Every elementary student in Cabrillo Unified School District can now get a free “smart thermometer” after the district won a grant to help stop the spread of COVID-19, the flu and other illnesses this winter.

CUSD nurse Susan Vana said the district is one of 2,500 in the nation — and the only in the county — to receive the grant. Each of the estimated 800 Coastside elementary school families can get a free thermometer that syncs with a phone application, created by Bay Area technology company Kinsa.

The goal of the program, which is sponsored by Lysol, is to give school leaders the tools to make informed decisions about community spread of a disease. Vana said that after measuring a user’s temperature, the Kinsa app will ask questions about other symptoms and can advise the user to stay home or go see a doctor. The app is available in both English and Spanish.

That data — free of any identifying information in compliance with health privacy laws — is then viewable in aggregate to the district nurse.

With the possibility of students returning to in-person learning in the spring, Vana said the technology could get thermometers to families who need them for the daily temperature checks required for reopening. It can also help her see trends in illnesses and monitor the overall health of the student population she serves.

“It’s pretty exciting,” Vana said “It was written and planned to be around the cold and flu season. Now, of course, it helps with COVID-19 screening.”

So far, around 200 families have signed up for the program, but Vana is working to get that number up. She has been making calls, sending emails and offering brochures at periodic schoolwork pickup days to try to get the word out about the program to elementary families.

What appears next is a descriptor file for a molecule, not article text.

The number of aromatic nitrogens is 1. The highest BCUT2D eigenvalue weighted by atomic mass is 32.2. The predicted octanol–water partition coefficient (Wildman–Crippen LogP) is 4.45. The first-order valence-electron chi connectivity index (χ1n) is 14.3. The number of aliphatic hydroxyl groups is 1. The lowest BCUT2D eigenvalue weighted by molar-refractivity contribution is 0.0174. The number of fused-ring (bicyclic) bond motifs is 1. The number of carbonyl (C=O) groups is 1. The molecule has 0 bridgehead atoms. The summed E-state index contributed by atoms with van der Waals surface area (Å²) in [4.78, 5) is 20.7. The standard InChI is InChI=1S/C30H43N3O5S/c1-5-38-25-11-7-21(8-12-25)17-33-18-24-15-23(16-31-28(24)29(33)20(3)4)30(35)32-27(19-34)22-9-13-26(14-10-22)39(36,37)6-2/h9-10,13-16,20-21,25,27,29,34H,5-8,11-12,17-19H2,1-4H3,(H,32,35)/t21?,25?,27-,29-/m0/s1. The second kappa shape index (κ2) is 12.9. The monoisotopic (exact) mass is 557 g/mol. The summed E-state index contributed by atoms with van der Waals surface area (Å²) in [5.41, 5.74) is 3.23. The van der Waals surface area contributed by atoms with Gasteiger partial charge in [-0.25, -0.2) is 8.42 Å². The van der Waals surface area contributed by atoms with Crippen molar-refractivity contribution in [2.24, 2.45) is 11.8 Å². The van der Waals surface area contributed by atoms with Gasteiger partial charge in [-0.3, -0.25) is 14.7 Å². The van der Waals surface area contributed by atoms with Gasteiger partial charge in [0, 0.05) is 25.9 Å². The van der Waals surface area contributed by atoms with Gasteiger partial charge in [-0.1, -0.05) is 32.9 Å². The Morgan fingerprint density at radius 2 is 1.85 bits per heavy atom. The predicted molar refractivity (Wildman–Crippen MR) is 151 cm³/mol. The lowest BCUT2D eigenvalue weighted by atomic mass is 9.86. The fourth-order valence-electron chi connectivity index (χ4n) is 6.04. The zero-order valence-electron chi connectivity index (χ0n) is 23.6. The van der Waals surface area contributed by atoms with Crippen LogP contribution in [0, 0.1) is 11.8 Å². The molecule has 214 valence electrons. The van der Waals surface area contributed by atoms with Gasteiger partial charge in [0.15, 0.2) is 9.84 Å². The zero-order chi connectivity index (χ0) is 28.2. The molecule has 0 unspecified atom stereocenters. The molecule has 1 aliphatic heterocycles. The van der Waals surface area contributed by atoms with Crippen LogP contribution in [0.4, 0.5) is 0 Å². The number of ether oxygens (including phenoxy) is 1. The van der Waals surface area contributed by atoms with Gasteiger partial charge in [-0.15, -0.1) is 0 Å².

She said she’s especially focused on getting the thermometers to families who don’t already have one at home to prepare for the eventual in-person reopening of Cabrillo schools. Temperature checks will be a critical part of the daily screening process, which Vana is developing on a symptom checker website for parents and students to access every day.

As the only nurse assigned to the entire school district, Vana said she has her work cut out for her going into reopening. She is busy implementing the county’s “four pillars” of safety at each district school. That includes creating protocols for cohorts, mask wearing and staff testing once a month. By January, Vana hopes to roll out a telemedicine program in the district specifically geared to sixth through 12th graders so they can see a physician via an iPad for on-site treatment. Plus, she runs the district’s contact tracing.

Vana said, as students begin to return to campus, her role is to work closely with the county health department to monitor and report any potential exposures or outbreaks.

Although the funding and supplies only cover local elementary students, Vana hopes families with multiple school-age children will take advantage of the free thermometers and use them regularly.

“I would have loved to have done the whole school district,” Vana said.

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